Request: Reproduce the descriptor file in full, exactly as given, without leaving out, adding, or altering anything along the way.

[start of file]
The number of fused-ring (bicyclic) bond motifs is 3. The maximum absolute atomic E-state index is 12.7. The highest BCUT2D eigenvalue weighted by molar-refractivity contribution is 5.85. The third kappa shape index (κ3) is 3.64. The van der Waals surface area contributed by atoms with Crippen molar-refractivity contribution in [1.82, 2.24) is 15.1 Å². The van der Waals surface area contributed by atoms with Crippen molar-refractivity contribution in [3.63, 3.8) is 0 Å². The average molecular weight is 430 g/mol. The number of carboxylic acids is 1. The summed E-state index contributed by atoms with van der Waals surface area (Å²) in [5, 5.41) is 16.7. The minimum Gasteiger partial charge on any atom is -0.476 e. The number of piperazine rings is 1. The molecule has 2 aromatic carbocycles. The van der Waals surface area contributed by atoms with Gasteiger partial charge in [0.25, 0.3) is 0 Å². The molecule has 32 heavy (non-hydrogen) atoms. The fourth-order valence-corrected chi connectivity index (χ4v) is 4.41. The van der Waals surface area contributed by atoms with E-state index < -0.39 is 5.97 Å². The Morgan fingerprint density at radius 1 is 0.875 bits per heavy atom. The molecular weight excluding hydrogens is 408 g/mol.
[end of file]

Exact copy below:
The number of fused-ring (bicyclic) bond motifs is 3. The maximum absolute atomic E-state index is 12.7. The highest BCUT2D eigenvalue weighted by molar-refractivity contribution is 5.85. The third kappa shape index (κ3) is 3.64. The van der Waals surface area contributed by atoms with Crippen molar-refractivity contribution in [1.82, 2.24) is 15.1 Å². The van der Waals surface area contributed by atoms with Crippen molar-refractivity contribution in [3.63, 3.8) is 0 Å². The average molecular weight is 430 g/mol. The number of carboxylic acids is 1. The summed E-state index contributed by atoms with van der Waals surface area (Å²) in [5, 5.41) is 16.7. The minimum Gasteiger partial charge on any atom is -0.476 e. The number of piperazine rings is 1. The molecule has 2 aromatic carbocycles. The van der Waals surface area contributed by atoms with Gasteiger partial charge in [0.25, 0.3) is 0 Å². The molecule has 32 heavy (non-hydrogen) atoms. The fourth-order valence-corrected chi connectivity index (χ4v) is 4.41. The van der Waals surface area contributed by atoms with E-state index < -0.39 is 5.97 Å². The Morgan fingerprint density at radius 1 is 0.875 bits per heavy atom. The molecular weight excluding hydrogens is 408 g/mol.